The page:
After the half-marathoners turned off to their finish, it felt more like the “real race” began. I had expected it to feel lonelier. Indeed, the field of runners dwindled, though it wasn’t exactly sparse: there were still about 6000 people running the full marathon (although double that number ran the half!). I was all smiles for the volunteers and the faster marathoners who had already completed another switchback. And most people were all smiles back. At this point, most people clearly still had energy. Far from being lonely, it felt like I was joining in on a club.
Kms 23-28 had a number of little hills that I might otherwise not have dwelled on, but suddenly was hyper aware of because they clearly were doing a number on Mandy’s hip, even with the walking breaks. It was around this point that I realized that I was not going to be able to run the whole race with her. I was sad, and a little bit worried, knowing that I would have to say goodbye soon. But I was also just so immensely grateful to have been able to run almost 30 happy and fun kilometres together. Just before kilometre 30, I gave her my love and kept running.
The last 12 km
Now the race felt different. Harder, yes, but I don’t think it was nearly as mentally tough on me as it would have been had I run the whole race alone. My body was beginning to feel the distance, and this stretch was a bit lonely, without much scenery or cheer stations. However, once I got into the Beaches, things perked up – there were lots of people cheering, including children who were giving out pieces of banana to the runners (I didn’t take any, but I did ask an obliging bystander to grab a Clif bar out of my hydration pack for me).
The toughest stretch for me was kilometres 34-38. My body was aching now. My legs were on fire. My hands were freezing from the wind (I’ll point out here that it was NOT sunny, as forecasted. I wished for long sleeves!), and my left arm was going numb from my Garmin. My left foot, the one that has been giving me trouble with numbness for a couple of years now, was not numb but in pain. The funny thing is, I was so grateful that it hadn’t gone numb, and also grateful that the pain hadn’t started earlier in the race, that I didn’t even mind very much!
Mandy had warned me that now was the time when stopping would be the most tempting and the least advisable. Every time I stopped, I realized she was exactly right. Walking then running again hurt so much more than just running. I texted Kevin and asked how his race and Megan’s had gone. I wanted another burst of happiness to ride, and I knew that would be it. I wasn’t disappointed when I saw that they had both achieved incredible PRs.
Buoyed by that, and firm in my knowledge that if I stopped again I’d pay in spades, I settled in to run the last four kilometres without stopping. And, somehow, I did just that. At some points it felt like I was limping rather than running, and I felt like the slowest person on the planet. (Yet, remarkably, I brought my pace down from 7:55/km to 6:46/km over the course of that last 4k).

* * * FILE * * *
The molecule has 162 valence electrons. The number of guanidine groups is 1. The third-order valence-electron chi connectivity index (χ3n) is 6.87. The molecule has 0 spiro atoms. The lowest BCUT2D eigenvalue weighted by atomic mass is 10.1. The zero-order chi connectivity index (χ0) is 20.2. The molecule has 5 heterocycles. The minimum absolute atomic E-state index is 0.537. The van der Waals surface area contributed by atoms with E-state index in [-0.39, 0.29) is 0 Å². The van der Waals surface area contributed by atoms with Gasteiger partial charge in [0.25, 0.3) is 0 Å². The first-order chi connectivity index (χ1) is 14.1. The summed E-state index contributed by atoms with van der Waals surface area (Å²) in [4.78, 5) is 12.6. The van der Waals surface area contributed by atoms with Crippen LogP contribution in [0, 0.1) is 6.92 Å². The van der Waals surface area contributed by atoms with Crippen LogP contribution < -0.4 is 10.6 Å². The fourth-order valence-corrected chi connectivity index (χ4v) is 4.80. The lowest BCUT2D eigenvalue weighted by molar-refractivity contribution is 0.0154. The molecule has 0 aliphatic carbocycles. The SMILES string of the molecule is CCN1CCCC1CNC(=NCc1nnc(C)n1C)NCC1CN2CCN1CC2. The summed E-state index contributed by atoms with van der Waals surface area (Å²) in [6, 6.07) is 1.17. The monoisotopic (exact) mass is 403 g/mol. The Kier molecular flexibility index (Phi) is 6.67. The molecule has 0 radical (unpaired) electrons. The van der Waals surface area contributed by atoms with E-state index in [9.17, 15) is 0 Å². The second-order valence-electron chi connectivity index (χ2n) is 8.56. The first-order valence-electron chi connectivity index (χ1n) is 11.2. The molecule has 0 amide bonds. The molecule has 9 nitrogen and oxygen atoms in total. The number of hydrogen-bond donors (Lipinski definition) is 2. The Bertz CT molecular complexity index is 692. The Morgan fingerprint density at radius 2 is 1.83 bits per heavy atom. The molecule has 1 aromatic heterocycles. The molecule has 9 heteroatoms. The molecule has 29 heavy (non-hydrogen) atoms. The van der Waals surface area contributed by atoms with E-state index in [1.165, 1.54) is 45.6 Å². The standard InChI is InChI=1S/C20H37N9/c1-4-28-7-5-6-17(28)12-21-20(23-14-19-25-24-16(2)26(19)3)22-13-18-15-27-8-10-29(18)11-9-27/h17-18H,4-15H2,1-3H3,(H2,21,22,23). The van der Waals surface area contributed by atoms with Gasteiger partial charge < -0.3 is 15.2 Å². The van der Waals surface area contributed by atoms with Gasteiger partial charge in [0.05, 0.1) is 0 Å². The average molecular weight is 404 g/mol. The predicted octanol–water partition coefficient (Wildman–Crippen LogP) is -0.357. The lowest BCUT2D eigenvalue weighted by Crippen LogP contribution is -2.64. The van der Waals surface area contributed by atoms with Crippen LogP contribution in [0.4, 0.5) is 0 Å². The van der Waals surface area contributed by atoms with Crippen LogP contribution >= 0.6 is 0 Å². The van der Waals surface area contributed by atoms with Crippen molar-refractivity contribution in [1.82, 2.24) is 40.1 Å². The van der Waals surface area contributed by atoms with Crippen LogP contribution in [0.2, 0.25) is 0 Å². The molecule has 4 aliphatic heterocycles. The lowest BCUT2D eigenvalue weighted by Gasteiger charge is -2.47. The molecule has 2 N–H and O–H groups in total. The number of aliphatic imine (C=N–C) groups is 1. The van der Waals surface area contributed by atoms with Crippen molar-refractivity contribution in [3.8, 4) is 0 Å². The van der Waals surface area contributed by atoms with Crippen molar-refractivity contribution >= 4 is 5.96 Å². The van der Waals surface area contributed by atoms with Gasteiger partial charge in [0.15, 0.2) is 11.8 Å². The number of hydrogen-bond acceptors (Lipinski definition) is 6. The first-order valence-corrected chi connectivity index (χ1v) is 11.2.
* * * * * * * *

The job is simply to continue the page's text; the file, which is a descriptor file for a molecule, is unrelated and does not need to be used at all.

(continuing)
In the finish chute, I was greeted by cheers from Kevin, Megan and Tim (her husband and a good friend of mine), my mother and grandmother. I crossed the finish line with a time of 4:46 – an automatic PR, of course!
Mandy finished a little bit after, in good spirits as well, despite the pain. I was glad of that, because I had been worried about leaving her. She’s now very confident that there will be more trail races and far fewer road races in her future.
Several people asked me, “would you do it again?” or “what’s next?”. Perhaps I’m still riding the runner’s high, but I think I would do it again. Prior to this, a marathon seemed mythical – something that I really didn’t have much of a reference point for. Now I know that I can do it. It’s not easy, but it’s certainly attainable with training. I loved finding out that I am capable, physically and mentally, of toughing it out for 42.2km. I wasn’t even as sore as I thought I would be in the days afterwards (even my blisters were fairly minimal, all things considered!). There is a part of me that would definitely like to train smarter (not necessarily more!) and see if I can’t get closer to that 4:30 time that I guesstimated when I signed up. I think it’s attainable!
My mother asked if this was it – would I stop here, or would I want to go further? I don’t know the answer to that question yet, but an ultra-marathon is something that I at least have some frame of reference for now. I’m not signing up for anything just yet, but I’m also not ruling it out! But for now, I’m content to enjoy my accomplishment and the accomplishments of my friends.
Stephanie is a PhD candidate in Astronomy & Astrophysics at the University of Toronto. She is also a triathlete, photographer, drinker of craft beer, and newly-minted marathoner.